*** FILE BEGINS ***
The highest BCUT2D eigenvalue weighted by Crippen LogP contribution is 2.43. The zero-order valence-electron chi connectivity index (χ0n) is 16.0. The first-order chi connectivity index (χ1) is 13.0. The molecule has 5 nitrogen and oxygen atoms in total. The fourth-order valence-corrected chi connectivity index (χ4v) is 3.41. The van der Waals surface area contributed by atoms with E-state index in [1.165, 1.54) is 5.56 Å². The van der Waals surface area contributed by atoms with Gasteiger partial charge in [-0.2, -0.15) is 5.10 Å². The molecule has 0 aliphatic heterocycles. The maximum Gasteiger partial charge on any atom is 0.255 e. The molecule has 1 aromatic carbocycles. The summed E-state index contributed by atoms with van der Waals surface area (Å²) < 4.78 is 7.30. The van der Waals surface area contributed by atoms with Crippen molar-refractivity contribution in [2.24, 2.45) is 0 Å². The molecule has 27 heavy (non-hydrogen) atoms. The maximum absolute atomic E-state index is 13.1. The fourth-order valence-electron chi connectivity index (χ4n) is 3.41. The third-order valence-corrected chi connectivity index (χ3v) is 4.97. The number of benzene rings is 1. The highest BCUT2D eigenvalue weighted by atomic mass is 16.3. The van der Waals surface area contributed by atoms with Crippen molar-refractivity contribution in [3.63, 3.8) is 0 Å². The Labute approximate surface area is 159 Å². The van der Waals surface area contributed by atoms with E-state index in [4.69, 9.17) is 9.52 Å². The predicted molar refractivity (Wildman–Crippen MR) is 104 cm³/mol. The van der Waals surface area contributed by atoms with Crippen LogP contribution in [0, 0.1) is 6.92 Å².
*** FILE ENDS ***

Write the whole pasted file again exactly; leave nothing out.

The highest BCUT2D eigenvalue weighted by Crippen LogP contribution is 2.43. The zero-order valence-electron chi connectivity index (χ0n) is 16.0. The first-order chi connectivity index (χ1) is 13.0. The molecule has 5 nitrogen and oxygen atoms in total. The fourth-order valence-corrected chi connectivity index (χ4v) is 3.41. The van der Waals surface area contributed by atoms with E-state index in [1.165, 1.54) is 5.56 Å². The van der Waals surface area contributed by atoms with Gasteiger partial charge in [-0.2, -0.15) is 5.10 Å². The molecule has 0 aliphatic heterocycles. The maximum Gasteiger partial charge on any atom is 0.255 e. The molecule has 1 aromatic carbocycles. The summed E-state index contributed by atoms with van der Waals surface area (Å²) < 4.78 is 7.30. The van der Waals surface area contributed by atoms with Crippen molar-refractivity contribution in [2.24, 2.45) is 0 Å². The molecule has 27 heavy (non-hydrogen) atoms. The maximum absolute atomic E-state index is 13.1. The fourth-order valence-electron chi connectivity index (χ4n) is 3.41. The third-order valence-corrected chi connectivity index (χ3v) is 4.97. The number of benzene rings is 1. The highest BCUT2D eigenvalue weighted by atomic mass is 16.3. The van der Waals surface area contributed by atoms with Crippen molar-refractivity contribution in [3.63, 3.8) is 0 Å². The Labute approximate surface area is 159 Å². The van der Waals surface area contributed by atoms with E-state index in [4.69, 9.17) is 9.52 Å². The predicted molar refractivity (Wildman–Crippen MR) is 104 cm³/mol. The van der Waals surface area contributed by atoms with Crippen LogP contribution in [0, 0.1) is 6.92 Å².